At 9 pm on a Friday evening, there was already a handful of hikers settling down in their cars for an early morning start on Ontake. I envied them, but I had to get back before my brother-in-law came to stay the next evening.As I set off up the path, the calm night air was periodically ripped apart by crackling lightning. I counted the seconds for the thunder rolls to reach, aware of the metal crampons strapped to the outside of my pack. They were surely an inviting target for the gods to point a finger at,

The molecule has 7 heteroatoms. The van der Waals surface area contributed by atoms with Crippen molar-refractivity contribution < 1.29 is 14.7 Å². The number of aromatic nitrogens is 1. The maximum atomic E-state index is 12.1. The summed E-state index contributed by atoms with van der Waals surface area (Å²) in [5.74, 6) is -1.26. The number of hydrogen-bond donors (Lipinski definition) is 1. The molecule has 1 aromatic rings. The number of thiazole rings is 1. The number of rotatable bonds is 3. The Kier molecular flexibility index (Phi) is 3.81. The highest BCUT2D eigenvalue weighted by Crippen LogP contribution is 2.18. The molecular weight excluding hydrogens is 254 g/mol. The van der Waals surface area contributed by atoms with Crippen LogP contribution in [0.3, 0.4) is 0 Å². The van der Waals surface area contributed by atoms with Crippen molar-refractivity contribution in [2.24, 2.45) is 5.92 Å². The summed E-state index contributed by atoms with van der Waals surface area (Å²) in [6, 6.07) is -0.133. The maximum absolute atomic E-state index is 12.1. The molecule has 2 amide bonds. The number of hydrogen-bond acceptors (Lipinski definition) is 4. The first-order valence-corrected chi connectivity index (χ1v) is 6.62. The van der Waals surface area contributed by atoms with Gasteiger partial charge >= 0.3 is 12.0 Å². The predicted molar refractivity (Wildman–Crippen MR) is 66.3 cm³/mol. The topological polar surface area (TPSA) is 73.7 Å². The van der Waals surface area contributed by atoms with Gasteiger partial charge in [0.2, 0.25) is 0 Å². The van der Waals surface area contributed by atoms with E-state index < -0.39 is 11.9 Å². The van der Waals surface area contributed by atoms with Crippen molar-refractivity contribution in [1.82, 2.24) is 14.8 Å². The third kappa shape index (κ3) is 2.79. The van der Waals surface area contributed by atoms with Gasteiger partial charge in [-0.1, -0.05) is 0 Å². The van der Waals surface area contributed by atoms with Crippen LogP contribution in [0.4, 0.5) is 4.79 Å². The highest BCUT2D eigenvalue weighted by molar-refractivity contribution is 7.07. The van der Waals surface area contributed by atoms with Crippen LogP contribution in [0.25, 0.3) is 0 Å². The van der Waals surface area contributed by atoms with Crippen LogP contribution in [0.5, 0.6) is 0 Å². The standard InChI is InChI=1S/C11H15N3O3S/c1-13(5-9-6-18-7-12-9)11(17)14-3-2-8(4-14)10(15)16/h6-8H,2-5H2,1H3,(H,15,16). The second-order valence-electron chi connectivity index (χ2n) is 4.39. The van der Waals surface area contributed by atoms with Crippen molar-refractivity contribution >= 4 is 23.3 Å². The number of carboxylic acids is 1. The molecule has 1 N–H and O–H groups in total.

but mercifully the storm was not getting any closer. Besides, a god with a sense of justice would strike the vending machine that sits at the top of this sacred mountain.
After the calm of the start, the buffeting winds and thick wet mist at the summit were a shock. I could see no further than a few meters, and in the rush to descend, I took a wrong turn through the maze of huts below the top, and was only saved by the GPS clearly showing that I was heading in precisely the opposite direction from which I had ascended.